Experts warn on bogus allergy tests
Children are at risk of malnutrition from unnecessarily strict diets because their parents have been fooled into thinking they suffer from an allergy, it has been claimed.
Home testing kits which are not backed by science were among the reasons being blamed for the over diagnosis and self diagnosis of allergies, according to newly-published guide Making Sense of Allergies.
Food intolerances and some difficult-to-diagnose conditions have also been confused with allergies, says the guide by Sense About Science which draws on information from allergy specialists and charities.
It also notes that self diagnosis is common, including both among people who do not have an allergy but think they do, as well as those who have had an allergic reaction but blame the wrong cause.
The guide says there is also over diagnosis caused by doctors relying on or misinterpreting limited tests.
It notes a study of 969 children on the Isle of Wight found 34% of parents reported food allergies in their children but only 5% were found to have an allergy.
The guide adds: "This all means that many people get worried about something unnecessarily, take the wrong treatments or avoid the wrong thing.
"Fears about food allergies are leading parents to cut major food groups from their children's menus and causing people to follow unnecessarily restrictive diets.
"It may seem surprising in advanced societies but these are leading to cases of malnutrition, which is particularly risky for children."
The guide states: "Allergy is common, but it is also commonly misdiagnosed and inappropriately treated. Increased discussion and conversations about allergies and the rise of 'free from' products are making people wonder if allergies could be the cause of some health complaint they or their children have. This kind of wondering aloud accounts for many of the online posts about allergy in discussion forums.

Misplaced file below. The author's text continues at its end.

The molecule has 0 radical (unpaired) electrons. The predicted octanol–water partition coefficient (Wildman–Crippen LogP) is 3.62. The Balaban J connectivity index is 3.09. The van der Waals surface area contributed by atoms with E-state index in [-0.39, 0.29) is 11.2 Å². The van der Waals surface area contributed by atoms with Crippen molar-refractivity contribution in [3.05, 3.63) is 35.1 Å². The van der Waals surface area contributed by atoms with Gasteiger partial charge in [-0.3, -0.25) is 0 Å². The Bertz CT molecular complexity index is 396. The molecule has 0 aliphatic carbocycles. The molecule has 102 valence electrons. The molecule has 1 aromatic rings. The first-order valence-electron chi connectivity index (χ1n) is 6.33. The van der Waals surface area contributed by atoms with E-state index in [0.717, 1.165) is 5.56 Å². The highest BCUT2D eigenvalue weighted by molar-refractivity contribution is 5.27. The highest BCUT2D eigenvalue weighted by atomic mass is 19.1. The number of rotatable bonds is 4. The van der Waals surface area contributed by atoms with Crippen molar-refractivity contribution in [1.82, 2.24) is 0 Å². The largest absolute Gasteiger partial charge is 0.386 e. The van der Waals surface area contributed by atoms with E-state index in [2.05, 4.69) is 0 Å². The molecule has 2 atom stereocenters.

"There is such a lot still unknown about allergies, and because even the best allergy tests cannot give an answer that is 100% certain, a space has opened up for companies to offer all kinds of unverified tests and treatments as solutions."
Paul Seddon, a consultant paediatric allergist who works with Cochrane UK, a network of researchers, professionals, patients, carers and people interested in health, said: "I commonly see children who've been put onto unnecessarily restricted diets because their parents assume, in good faith, that they have allergies to multiple foods on the basis of 'allergy tests' which have no scientific basis.
"This needs to stop, which can only happen if we debunk these 'tests'."
In the guide, Asthma UK's director of research and policy Samantha Walker states: "Approximately 30% of the population have an allergy, but many more suffer with non-specific symptoms that are not related to their immune system.
"Whatever the underlying cause, patients want their symptoms to be taken seriously: trivialisation of their condition may turn them towards non-validated tests of dubious value and high cost."
She said that clear unbiased information is "essential to help people make the right decisions about their own health and the health of their family".
Sense About Science director Tracey Brown described the myths, misinterpreted studies and quackery surrounding the over diagnosis of allergies as "probably the biggest mess" for science communication.
She said: "The costs are huge - unnecessary actions for some and not enough action for those whose lives depend on it."